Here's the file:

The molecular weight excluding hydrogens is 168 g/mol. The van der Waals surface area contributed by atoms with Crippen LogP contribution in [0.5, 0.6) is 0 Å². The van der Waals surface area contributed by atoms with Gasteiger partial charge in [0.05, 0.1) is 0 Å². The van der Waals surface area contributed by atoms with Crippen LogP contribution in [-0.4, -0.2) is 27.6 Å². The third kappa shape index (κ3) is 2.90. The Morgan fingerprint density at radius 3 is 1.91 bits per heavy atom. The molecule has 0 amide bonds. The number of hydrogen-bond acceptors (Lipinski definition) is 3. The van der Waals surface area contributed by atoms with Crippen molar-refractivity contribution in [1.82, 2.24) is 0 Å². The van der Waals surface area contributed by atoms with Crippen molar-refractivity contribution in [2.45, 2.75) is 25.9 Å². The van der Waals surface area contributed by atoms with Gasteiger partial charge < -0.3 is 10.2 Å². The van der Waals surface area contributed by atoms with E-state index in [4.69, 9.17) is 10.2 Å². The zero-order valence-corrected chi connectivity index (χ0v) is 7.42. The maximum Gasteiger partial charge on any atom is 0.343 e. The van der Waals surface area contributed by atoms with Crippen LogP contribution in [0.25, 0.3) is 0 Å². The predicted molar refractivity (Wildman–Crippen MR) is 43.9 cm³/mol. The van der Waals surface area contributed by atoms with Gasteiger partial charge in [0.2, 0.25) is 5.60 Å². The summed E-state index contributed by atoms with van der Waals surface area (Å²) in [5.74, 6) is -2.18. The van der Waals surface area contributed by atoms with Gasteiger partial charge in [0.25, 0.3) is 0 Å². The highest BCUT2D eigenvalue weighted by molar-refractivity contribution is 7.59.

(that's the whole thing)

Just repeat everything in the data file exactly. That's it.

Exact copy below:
The molecular weight excluding hydrogens is 168 g/mol. The van der Waals surface area contributed by atoms with Crippen LogP contribution in [0.5, 0.6) is 0 Å². The van der Waals surface area contributed by atoms with Gasteiger partial charge in [0.05, 0.1) is 0 Å². The van der Waals surface area contributed by atoms with Crippen LogP contribution in [-0.4, -0.2) is 27.6 Å². The third kappa shape index (κ3) is 2.90. The Morgan fingerprint density at radius 3 is 1.91 bits per heavy atom. The molecule has 0 amide bonds. The number of hydrogen-bond acceptors (Lipinski definition) is 3. The van der Waals surface area contributed by atoms with Crippen molar-refractivity contribution in [1.82, 2.24) is 0 Å². The van der Waals surface area contributed by atoms with Crippen molar-refractivity contribution in [2.45, 2.75) is 25.9 Å². The van der Waals surface area contributed by atoms with Gasteiger partial charge < -0.3 is 10.2 Å². The van der Waals surface area contributed by atoms with E-state index in [4.69, 9.17) is 10.2 Å². The zero-order valence-corrected chi connectivity index (χ0v) is 7.42. The maximum Gasteiger partial charge on any atom is 0.343 e. The van der Waals surface area contributed by atoms with Crippen LogP contribution in [0.25, 0.3) is 0 Å². The predicted molar refractivity (Wildman–Crippen MR) is 43.9 cm³/mol. The van der Waals surface area contributed by atoms with Gasteiger partial charge in [0.2, 0.25) is 5.60 Å². The summed E-state index contributed by atoms with van der Waals surface area (Å²) in [5.74, 6) is -2.18. The van der Waals surface area contributed by atoms with Gasteiger partial charge in [0.25, 0.3) is 0 Å². The highest BCUT2D eigenvalue weighted by molar-refractivity contribution is 7.59.